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Eastern Railroad Discussion > AMTK catenary height


Date: 07/22/14 08:49
AMTK catenary height
Author: tp117

I'm re-asking a previous question using the question as the subject, hoping it might find more responses. What is AMTK's existing cateary height outside of stations and tunnels and specifically between Ragan, DE and Bayview, MD where most of NS's freight trains operate. Auto racks with ATR 19'1 do run under it, but nothing taller. And, if anyone knows, how close can the top of cars be to catenary without 'arcing' or creating an electrical hazard? Thanks.



Date: 07/22/14 09:13
Re: AMTK catenary height
Author: rhotond

minimum ht is about 16 ft. Max is on the order of 26



Date: 07/22/14 10:10
Re: AMTK catenary height
Author: ts1457

rhotond Wrote:
-------------------------------------------------------
> minimum ht is about 16 ft. Max is on the order of
> 26

How much additional clearance do you have to allow to prevent arcing or is that included in the clearances given? I'm curious what the maximum height is for passenger cars on the Corridor.



Date: 07/22/14 10:23
Re: AMTK catenary height
Author: timz

As I recall the lowest clearance in the
Amtk timetable west of the Hudson River
tunnels is on track 4 between N Phila
and Zoo. The B&P tunnel may not be quite
that low, but the curve might similarly
limit an 85-ft car there.

Out in the open (not under a bridge)
the catenary's probably always 22+ feet?



Date: 07/22/14 11:00
Re: AMTK catenary height
Author: Out_Of_Service

there are locations that are below 16 feet ... stations and some low-lying bridges ... between North Philadelphia and Zoo PRR/PC/CR could only run their TV Trains on number 2 which had been undercut to allow enough clearance just for that purpose

Posted from Android



Date: 07/22/14 11:48
Re: Trailer trains
Author: timz

TV trains ran thru Philadelphia? To Washington?
The B&P gantlet allowed them?



Date: 07/22/14 12:08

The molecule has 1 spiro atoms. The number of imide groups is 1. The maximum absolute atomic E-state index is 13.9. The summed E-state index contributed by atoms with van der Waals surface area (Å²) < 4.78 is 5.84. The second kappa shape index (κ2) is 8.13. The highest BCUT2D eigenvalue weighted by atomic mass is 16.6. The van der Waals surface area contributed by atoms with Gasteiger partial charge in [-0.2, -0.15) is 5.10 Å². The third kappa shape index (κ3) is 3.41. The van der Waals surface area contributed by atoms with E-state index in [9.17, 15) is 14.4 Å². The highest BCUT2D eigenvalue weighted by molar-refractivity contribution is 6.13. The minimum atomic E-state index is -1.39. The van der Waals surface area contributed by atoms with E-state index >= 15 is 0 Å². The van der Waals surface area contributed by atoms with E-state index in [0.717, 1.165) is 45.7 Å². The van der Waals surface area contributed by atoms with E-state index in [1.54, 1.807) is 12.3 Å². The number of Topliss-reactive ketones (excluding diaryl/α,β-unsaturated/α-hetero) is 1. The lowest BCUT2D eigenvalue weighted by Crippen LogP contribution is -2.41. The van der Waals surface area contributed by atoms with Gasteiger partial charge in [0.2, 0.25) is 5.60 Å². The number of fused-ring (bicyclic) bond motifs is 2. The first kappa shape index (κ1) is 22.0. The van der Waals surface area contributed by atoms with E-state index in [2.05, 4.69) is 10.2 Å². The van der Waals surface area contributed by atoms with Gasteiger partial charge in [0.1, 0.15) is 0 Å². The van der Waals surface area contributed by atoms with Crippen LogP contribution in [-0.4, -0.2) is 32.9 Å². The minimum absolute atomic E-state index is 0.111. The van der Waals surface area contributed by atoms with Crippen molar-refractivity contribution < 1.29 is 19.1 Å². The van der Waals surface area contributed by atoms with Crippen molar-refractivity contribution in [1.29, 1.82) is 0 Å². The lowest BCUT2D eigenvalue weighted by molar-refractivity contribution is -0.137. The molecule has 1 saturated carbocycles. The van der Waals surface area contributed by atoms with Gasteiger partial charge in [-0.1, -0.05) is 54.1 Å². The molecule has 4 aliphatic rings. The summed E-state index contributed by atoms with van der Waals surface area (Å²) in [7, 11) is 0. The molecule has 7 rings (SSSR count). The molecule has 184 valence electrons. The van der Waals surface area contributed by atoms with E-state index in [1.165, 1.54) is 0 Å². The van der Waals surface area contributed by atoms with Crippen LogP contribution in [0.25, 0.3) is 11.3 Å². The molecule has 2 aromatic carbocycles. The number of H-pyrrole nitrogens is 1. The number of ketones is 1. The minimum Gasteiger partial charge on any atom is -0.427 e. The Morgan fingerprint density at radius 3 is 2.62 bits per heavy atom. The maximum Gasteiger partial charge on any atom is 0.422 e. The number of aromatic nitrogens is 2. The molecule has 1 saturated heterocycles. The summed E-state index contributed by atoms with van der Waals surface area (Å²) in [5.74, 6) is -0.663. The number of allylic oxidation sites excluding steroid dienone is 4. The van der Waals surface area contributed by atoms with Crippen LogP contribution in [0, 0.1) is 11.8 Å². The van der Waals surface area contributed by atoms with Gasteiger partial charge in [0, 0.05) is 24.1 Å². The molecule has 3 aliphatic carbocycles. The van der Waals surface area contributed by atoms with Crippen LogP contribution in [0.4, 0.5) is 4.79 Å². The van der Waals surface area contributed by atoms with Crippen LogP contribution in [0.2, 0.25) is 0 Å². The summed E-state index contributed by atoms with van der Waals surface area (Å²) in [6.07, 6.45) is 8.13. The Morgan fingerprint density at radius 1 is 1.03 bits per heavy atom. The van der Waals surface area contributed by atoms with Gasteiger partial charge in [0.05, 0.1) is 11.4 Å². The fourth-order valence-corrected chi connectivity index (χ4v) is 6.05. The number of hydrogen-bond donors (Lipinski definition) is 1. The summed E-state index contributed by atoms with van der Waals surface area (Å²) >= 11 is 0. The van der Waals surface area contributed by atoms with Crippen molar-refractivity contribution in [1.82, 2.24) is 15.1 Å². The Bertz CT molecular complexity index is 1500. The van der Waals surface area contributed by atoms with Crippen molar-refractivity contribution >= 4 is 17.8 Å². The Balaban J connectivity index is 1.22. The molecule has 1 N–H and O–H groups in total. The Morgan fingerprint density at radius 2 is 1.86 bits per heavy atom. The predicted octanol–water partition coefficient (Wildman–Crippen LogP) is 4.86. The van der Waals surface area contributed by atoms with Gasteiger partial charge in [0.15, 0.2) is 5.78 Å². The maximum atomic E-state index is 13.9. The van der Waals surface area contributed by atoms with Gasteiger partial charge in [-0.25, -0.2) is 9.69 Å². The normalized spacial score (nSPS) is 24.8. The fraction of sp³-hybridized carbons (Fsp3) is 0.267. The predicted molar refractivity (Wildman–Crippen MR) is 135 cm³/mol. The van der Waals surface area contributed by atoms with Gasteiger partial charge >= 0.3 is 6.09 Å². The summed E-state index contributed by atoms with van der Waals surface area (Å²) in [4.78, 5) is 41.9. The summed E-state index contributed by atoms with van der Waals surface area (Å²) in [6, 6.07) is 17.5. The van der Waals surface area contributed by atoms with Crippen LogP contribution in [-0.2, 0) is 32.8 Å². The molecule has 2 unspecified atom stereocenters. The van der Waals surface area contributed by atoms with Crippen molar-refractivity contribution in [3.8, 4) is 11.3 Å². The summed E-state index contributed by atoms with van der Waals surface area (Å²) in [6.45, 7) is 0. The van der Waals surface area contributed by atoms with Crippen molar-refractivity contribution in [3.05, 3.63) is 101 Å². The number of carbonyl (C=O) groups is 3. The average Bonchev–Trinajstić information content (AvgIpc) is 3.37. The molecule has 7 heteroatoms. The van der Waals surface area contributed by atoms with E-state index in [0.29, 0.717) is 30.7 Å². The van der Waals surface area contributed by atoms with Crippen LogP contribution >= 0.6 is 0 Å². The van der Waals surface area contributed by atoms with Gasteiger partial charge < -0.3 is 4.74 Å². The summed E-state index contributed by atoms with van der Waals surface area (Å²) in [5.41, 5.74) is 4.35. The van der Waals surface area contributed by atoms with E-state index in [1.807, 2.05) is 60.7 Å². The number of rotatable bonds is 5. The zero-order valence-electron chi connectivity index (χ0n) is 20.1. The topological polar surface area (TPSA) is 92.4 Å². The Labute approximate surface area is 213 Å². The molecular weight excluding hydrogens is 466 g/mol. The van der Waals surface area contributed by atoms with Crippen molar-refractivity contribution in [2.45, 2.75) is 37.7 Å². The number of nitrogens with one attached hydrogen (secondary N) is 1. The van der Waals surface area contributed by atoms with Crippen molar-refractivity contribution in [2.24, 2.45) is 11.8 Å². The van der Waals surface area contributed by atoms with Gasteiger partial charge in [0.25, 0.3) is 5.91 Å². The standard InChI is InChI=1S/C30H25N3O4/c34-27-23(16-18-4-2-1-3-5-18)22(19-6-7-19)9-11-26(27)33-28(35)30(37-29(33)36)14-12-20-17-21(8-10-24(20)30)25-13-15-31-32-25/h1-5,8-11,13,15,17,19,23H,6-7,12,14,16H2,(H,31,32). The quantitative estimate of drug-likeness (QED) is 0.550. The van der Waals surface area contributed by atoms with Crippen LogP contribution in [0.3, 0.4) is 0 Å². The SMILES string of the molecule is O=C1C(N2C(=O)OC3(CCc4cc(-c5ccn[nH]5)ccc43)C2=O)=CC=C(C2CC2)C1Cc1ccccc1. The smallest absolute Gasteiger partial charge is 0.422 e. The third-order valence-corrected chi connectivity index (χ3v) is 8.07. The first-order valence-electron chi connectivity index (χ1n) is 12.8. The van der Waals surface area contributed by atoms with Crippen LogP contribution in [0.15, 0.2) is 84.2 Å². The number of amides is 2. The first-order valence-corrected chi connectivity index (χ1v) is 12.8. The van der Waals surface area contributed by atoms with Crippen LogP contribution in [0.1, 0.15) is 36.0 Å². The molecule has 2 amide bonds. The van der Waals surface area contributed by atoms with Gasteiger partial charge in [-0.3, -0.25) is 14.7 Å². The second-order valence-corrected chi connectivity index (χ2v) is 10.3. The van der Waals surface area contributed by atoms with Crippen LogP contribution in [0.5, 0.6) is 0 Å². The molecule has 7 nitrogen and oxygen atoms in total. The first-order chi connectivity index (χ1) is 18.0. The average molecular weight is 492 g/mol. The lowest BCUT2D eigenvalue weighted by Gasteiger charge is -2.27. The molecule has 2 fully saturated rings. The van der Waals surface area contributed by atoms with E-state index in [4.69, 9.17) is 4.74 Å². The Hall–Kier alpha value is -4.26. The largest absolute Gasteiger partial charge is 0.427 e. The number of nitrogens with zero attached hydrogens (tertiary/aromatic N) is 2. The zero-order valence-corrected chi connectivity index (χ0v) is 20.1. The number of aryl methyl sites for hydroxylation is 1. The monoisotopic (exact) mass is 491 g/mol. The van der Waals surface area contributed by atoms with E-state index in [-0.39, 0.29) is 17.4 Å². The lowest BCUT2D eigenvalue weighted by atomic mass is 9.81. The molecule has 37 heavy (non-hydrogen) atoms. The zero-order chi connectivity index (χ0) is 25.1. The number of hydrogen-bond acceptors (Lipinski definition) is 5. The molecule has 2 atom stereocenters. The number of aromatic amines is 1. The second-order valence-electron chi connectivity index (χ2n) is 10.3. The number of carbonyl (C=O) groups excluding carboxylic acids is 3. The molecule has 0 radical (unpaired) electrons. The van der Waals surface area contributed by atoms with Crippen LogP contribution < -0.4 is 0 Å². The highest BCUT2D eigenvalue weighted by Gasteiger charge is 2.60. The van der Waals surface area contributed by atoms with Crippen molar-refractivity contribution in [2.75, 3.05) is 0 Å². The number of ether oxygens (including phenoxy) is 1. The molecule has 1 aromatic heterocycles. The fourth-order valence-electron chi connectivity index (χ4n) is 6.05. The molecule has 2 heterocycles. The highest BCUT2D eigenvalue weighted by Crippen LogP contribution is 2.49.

Re: Trailer trains
Author: tp117

I really need a factual answer on the height between Ragan and Baltimore. I do not think it is 22 feet. If it was then NS would be running double stacks to Baltimore in competition to CSX, which cannot because they have not figured a way to clear the 1.4 mile Howard Street tunnel for stacked high cube cons which are 20'2 ATR and need another four inches bounce margin above that. Dundalk Marine Terminal is on the East side of Baltimore, and NS comes in from the East whereas CSX has to use Howard St.

See previous post subject 'Q for Out of Service'

Yes, PRR and PC and Conrail for a while did run TV23/24 on what is now AMTK's NEC. But they had to use special lower 89 foot flat cars and were trailers or single level containers only. The gauntlet track in the B&P tunnel was as much for not having 89 foot cars hit a retaining wall on the curve as for clearance. I tried to see if it was still there when I rode an AMTK train a month ago but could not tell. TV23/24 also handled open bi level auto racks, but tri's would not clear. About the biggest sized freight car that can get thru B&P tunnel is Tropicana's older reefer cars. The new ones would not fit.



Date: 07/22/14 12:29
Re: Trailer trains
Author: Out_Of_Service

timz Wrote:
-------------------------------------------------------
> TV trains ran thru Philadelphia? To Washington?
> The B&P gantlet allowed them?


yes TV-23/24 Kearney to Pot yard in Alexandria,Va ... another TV train ran the Main Line via Shore from Harrisburg-Kearney to deliver trailers to the Aramingo ramp and also deliver livestock (hogs & cows) to Cross Bros Meats at Front St



Edited 2 time(s). Last edit at 07/22/14 12:35 by Out_Of_Service.



Date: 07/22/14 12:41
Re: Trailer trains
Author: ts1457

tp117 Wrote:
-------------------------------------------------------
> I really need a factual answer on the height
> between Ragan and Baltimore. I do not think it is
> 22 feet. If it was then NS would be running double
> stacks to Baltimore in competition to CSX, which
> cannot because they have not figured a way to
> clear the 1.4 mile Howard Street tunnel for
> stacked high cube cons ....

Why would NS want to encourage container lines to use Baltimore over Norfolk? Norfolk saves a day roundtrip steaming time over Baltimore and NS has clearance from Norfolk to handle double stacks to and from just about everywhere. CSX is still working toward a better solution for themselves at Hampton Roads, so NS does have the competitive advantage there.



Date: 07/22/14 13:02
Re: Trailer trains
Author: Lackawanna484

ts1457 Wrote:
-------------------------------------------------------
> tp117 Wrote:
> --------------------------------------------------
> -----
> > I really need a factual answer on the height
> > between Ragan and Baltimore. I do not think it